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Old 04-20-2011, 09:10 AM   #21
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Or would a family practice doc or an internist be a better choice?
I recall reading about a study giving evidence that colonoscopies done in hospitals, rather than a doctor's office, and those done by gastroenterologists are more effective at detecting cancers. My gastroenterologist also teaches at a university medical school, which I think is good. I've had a couple of not so good personal experiences with family practice doctors -- I thought there was some question of their competence.
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Old 04-20-2011, 10:53 AM   #22
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You are joking, right ? If he did say that you should have reported him.

...All I can say is that I would never joke about how many fingers my patients want me to use for their rectovag exam. Other clinicians have gotten in trouble for less than that.
I still don't understand what was wrong with what he said.
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Old 04-20-2011, 11:21 AM   #23
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My doc once asked if I'd like him to use two fingers. When I turned in shock to ask why on earth would I want that, he smiled and said "Thought you might want a second opinion."
Mine likes to use the line "just relax; as long as you don't feel both my hands on your shoulders, you're fine."

I appreciate a little corny humor like that. The situation is stressful enough anyway; anything that lightens it up a bit is welcome.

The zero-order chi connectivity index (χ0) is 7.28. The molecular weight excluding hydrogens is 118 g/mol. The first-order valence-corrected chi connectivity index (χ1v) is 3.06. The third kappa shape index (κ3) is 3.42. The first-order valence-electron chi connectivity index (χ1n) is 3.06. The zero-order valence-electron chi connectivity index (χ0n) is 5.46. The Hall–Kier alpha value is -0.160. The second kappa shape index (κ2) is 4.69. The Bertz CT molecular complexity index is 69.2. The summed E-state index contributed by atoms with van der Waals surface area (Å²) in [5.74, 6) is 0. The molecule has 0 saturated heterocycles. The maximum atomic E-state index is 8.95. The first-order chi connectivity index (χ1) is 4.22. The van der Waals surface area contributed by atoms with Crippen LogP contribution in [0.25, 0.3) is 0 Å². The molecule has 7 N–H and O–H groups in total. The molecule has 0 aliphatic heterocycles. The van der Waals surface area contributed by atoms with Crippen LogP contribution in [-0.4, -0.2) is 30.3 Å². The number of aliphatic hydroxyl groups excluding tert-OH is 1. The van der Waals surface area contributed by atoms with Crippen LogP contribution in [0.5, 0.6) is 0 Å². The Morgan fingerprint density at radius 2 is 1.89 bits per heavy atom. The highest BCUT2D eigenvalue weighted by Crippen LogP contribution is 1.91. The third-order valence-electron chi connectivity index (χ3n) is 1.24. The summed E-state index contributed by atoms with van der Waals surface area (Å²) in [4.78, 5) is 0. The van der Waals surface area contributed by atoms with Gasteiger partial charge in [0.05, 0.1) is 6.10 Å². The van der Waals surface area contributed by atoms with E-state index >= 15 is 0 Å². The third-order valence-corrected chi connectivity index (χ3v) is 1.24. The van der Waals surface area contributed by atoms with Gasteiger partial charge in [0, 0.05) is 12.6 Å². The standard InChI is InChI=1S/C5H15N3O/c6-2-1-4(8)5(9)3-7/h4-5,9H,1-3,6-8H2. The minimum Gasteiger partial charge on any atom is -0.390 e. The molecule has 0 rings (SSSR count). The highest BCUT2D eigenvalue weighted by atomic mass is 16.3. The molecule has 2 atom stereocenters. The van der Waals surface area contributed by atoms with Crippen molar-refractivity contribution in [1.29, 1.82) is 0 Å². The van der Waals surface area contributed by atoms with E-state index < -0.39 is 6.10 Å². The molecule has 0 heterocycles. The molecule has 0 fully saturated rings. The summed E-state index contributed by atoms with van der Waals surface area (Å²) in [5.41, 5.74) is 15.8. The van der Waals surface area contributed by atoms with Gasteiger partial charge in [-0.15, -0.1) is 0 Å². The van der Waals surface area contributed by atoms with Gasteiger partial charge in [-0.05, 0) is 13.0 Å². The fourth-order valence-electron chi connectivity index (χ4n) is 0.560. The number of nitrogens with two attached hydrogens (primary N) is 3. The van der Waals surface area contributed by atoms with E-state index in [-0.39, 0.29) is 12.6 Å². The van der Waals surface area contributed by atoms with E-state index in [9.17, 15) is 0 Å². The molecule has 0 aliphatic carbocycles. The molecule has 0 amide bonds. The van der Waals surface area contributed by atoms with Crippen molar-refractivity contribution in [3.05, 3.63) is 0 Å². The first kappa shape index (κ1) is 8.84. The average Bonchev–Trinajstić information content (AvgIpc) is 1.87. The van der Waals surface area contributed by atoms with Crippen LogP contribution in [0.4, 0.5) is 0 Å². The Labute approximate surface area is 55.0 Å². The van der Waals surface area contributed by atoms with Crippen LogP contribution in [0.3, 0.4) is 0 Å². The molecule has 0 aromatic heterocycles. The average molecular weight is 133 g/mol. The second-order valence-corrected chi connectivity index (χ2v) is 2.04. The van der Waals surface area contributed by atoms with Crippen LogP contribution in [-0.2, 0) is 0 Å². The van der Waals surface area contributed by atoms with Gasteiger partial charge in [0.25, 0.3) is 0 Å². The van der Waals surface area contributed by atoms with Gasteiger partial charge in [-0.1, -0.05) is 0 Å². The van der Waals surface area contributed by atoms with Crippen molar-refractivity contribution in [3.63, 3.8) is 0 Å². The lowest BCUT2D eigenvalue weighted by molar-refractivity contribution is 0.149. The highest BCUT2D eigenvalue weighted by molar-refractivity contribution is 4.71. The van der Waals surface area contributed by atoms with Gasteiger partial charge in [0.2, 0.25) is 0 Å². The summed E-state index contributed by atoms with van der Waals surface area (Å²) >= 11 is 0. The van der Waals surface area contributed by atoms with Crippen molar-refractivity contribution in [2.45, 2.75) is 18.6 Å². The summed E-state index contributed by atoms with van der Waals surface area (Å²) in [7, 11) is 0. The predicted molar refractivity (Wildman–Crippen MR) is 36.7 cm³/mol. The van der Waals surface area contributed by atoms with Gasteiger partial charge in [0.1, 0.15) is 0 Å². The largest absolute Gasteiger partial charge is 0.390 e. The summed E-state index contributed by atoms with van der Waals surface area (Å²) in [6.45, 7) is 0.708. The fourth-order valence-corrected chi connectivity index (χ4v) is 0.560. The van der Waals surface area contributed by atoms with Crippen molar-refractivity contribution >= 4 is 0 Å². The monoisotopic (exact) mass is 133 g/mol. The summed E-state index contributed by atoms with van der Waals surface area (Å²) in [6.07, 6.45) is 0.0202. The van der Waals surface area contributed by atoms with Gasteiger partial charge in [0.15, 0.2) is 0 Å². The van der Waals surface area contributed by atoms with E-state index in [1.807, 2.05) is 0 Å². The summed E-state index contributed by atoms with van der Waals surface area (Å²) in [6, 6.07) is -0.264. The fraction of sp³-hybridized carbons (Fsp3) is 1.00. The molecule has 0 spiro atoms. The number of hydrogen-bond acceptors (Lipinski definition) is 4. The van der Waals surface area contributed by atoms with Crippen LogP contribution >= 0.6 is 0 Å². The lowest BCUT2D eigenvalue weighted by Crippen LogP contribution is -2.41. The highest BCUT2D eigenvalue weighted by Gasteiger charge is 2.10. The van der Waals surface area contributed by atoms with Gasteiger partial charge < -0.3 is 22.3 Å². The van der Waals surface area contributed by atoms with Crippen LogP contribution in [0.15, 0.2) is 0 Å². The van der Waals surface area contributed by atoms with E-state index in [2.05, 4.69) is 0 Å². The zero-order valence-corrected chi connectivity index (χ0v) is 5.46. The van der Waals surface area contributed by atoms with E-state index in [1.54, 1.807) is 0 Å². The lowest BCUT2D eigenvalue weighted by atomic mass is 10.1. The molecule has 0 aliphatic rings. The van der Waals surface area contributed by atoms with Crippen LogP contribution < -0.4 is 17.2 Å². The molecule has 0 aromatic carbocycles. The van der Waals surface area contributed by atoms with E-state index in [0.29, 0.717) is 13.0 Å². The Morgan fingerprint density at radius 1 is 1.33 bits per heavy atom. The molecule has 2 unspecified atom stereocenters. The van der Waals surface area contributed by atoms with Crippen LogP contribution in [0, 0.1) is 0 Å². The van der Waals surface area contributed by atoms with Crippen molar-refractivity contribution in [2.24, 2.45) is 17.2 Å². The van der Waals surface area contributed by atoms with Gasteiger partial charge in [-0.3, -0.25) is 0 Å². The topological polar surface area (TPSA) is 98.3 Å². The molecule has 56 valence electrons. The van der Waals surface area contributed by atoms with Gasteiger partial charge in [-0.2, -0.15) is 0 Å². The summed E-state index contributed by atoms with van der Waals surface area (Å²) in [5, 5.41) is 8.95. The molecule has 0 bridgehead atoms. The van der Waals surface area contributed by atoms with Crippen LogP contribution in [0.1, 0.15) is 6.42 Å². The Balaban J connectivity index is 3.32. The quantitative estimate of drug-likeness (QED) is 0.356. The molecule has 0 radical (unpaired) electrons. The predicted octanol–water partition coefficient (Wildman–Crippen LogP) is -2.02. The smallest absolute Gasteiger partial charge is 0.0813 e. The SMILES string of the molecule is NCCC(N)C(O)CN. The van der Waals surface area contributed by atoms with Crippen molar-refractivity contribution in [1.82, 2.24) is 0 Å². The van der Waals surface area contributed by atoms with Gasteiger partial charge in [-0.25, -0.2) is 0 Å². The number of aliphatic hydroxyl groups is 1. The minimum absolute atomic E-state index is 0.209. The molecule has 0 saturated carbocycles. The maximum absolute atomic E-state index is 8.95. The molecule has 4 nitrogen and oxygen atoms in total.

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Old 04-20-2011, 12:15 PM   #24
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Mine likes to use the line "just relax; as long as you don't feel both my hands on your shoulders, you're fine."
LOL, if my Dr said that I'd probably clamp down hard on him.
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Old 04-20-2011, 12:20 PM   #25
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Mine likes to use the line "just relax; as long as you don't feel both my hands on your shoulders, you're fine."
OMG - this made my day - thanks
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Old 04-20-2011, 01:07 PM   #26
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Hello Rich - All I can say is that I would never joke about how many fingers my patients want me to use for their rectovag exam. Other clinicians have gotten in trouble for less than that.
I think it's all too rare to see a medical professional capable of not taking themselves so seriously.

Humor is at least as therapeutic as the authoritarian bedside manner or the attitude of "I'm the doctor, I'm here to help, and you will be healed"...

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So what's my first step in reforming my ways?
My DIY habits will be hard to break, but it's pretty clear if I do go see a doc I will need to go big. Since I haven't been to the doctor in decades, I'm overdue for every test recommended for "every X years for men over 50".
How to pick a doc - throw a dart at my PPO's list of general practice doctors? Or would a family practice doc or an internist be a better choice? Should I go to the enormous multi-discipline clinic associated with a hospital or find an independent?
I suppose I need to educate myself on the differences between check-ups, physicals and complete 50-year overhauls, so I make an appointment for the right services. Or maybe I should just show up at the hospital desk and order "the works"?
Says the man who's just a phone call away from his town's world-class medical center.

I think the plethora of choices exists solely to meet everyone's personal preferences. You could probably throw a dart at your employer's provider manual and get 90% of what you're looking for. Whether you have your dog put their paw on one or spend six weeks researching through paralysis by analysis, the results are likely to be equally bearable.